Samantha Willis

Samantha Willis

A freelance journalist with experience in broadcast, digital and print media, Samantha Willis’ award-winning writing has appeared in Richmond magazine, the Richmond Times-Dispatch, Style Weekly and Glamour Magazine, among other publications. She is a Hanover County native who lives in Ashland with her husband and sons. Contact her at [email protected]

‘God knows what’s right, and hopefully you do, too:’ Opponents urge air board to reject permit for pipeline compressor station

By: - November 9, 2018

Dozens of detractors and supporters had their say Thursday about a natural gas compressor station Dominion Energy plans to build in Buckingham County as part of its controversial Atlantic Coast Pipeline project, as the State Air Pollution Control Board met to review a proposed permit for the facility. If the board approves the permit on […]

State board will decide permit for Buckingham compressor station, focus of Virginia’s biggest environmental justice debate

By: - November 8, 2018

Ella Rose doesn’t expect to see much of a familiar “friend” if and when the compressor station comes to her corner of Buckingham County. “I sit here in my living room, and I watch the deer and the turkeys and the wildlife walk through my backyard almost every day,” said Rose, 74, a native of […]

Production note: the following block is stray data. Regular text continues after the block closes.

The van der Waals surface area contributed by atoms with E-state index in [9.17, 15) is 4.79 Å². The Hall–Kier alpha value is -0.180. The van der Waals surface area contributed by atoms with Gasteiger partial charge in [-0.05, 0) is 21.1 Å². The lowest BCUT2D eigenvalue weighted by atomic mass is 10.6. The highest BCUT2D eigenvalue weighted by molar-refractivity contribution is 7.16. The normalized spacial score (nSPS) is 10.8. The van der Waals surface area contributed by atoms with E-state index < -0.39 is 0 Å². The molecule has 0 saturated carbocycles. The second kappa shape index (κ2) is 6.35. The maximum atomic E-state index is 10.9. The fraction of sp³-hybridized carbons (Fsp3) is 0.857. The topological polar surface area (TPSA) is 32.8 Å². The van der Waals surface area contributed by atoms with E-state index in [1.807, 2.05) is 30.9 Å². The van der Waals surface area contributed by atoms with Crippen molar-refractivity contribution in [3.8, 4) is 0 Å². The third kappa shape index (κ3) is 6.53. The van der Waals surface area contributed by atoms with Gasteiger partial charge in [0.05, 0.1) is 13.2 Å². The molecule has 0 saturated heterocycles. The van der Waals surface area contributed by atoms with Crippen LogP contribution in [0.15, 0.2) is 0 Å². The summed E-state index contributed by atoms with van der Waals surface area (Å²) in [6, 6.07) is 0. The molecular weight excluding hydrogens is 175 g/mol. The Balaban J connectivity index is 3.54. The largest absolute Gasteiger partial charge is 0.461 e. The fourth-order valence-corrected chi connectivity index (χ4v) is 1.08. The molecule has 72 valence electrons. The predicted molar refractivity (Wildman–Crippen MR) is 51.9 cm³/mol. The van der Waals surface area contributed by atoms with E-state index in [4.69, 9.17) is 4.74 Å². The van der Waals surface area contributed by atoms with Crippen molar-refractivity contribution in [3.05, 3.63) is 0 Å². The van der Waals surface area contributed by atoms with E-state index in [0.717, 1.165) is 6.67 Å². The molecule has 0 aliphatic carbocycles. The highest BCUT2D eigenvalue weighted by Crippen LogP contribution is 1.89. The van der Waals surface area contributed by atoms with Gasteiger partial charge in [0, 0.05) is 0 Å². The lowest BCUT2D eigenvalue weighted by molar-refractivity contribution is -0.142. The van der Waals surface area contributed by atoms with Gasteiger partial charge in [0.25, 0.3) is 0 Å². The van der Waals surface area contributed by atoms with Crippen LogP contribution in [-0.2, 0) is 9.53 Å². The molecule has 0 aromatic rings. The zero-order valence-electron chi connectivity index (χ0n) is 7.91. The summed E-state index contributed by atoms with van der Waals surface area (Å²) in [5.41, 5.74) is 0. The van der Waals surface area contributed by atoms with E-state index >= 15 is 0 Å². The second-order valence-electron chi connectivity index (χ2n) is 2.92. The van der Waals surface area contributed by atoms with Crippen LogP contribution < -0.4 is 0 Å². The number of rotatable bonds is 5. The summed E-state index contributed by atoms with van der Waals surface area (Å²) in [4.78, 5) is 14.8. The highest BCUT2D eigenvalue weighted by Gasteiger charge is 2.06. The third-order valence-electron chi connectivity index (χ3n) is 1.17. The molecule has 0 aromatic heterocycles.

‘It’s not right:’ Cumberland residents say planned landfill will disturb historic school, possible burial grounds

By: - September 26, 2018

CUMBERLAND — Just inside the front door of the 100-year-old Pine Grove School in Cumberland County’s small Cartersville community, the soft wood underfoot groans and gives under Muriel Branch’s steps.  “I walked three and a half miles to get here, each way, each day,” says Branch, sweeping her gaze around the one-room schoolhouse where she […]

‘Obligated to do what’s right:’ State money helping maintain more historic African-American cemeteries

By: - September 10, 2018

Old oaks loom over the graves inside East End Cemetery, a 16-acre burial ground bordering the city of Richmond and Henrico County. Shafts of sunlight filtering through the foliage illuminate the final resting places of the thousands of black men and women interred there since it opened in 1897. For years, East End — and […]